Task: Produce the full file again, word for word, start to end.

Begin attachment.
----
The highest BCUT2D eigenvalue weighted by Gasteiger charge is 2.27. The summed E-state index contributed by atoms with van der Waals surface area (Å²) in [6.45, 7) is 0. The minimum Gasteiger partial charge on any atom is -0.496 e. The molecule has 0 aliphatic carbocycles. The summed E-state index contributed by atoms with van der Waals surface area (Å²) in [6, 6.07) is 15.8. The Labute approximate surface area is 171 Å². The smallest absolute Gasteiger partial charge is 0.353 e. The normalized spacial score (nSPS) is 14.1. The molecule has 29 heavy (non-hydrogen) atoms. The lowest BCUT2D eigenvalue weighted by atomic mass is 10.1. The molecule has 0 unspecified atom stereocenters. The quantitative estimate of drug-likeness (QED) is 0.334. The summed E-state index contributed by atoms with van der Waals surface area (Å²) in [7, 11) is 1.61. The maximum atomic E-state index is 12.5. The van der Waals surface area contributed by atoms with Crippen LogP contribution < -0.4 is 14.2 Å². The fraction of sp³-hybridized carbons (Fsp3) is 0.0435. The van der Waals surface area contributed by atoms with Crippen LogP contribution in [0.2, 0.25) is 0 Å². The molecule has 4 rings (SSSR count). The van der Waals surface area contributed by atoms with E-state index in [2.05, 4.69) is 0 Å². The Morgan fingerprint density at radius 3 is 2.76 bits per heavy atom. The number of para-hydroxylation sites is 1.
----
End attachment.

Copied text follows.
The highest BCUT2D eigenvalue weighted by Gasteiger charge is 2.27. The summed E-state index contributed by atoms with van der Waals surface area (Å²) in [6.45, 7) is 0. The minimum Gasteiger partial charge on any atom is -0.496 e. The molecule has 0 aliphatic carbocycles. The summed E-state index contributed by atoms with van der Waals surface area (Å²) in [6, 6.07) is 15.8. The Labute approximate surface area is 171 Å². The smallest absolute Gasteiger partial charge is 0.353 e. The normalized spacial score (nSPS) is 14.1. The molecule has 29 heavy (non-hydrogen) atoms. The lowest BCUT2D eigenvalue weighted by atomic mass is 10.1. The molecule has 0 unspecified atom stereocenters. The quantitative estimate of drug-likeness (QED) is 0.334. The summed E-state index contributed by atoms with van der Waals surface area (Å²) in [7, 11) is 1.61. The maximum atomic E-state index is 12.5. The van der Waals surface area contributed by atoms with Crippen LogP contribution < -0.4 is 14.2 Å². The fraction of sp³-hybridized carbons (Fsp3) is 0.0435. The van der Waals surface area contributed by atoms with Crippen LogP contribution in [0.2, 0.25) is 0 Å². The molecule has 4 rings (SSSR count). The van der Waals surface area contributed by atoms with E-state index in [2.05, 4.69) is 0 Å². The Morgan fingerprint density at radius 3 is 2.76 bits per heavy atom. The number of para-hydroxylation sites is 1.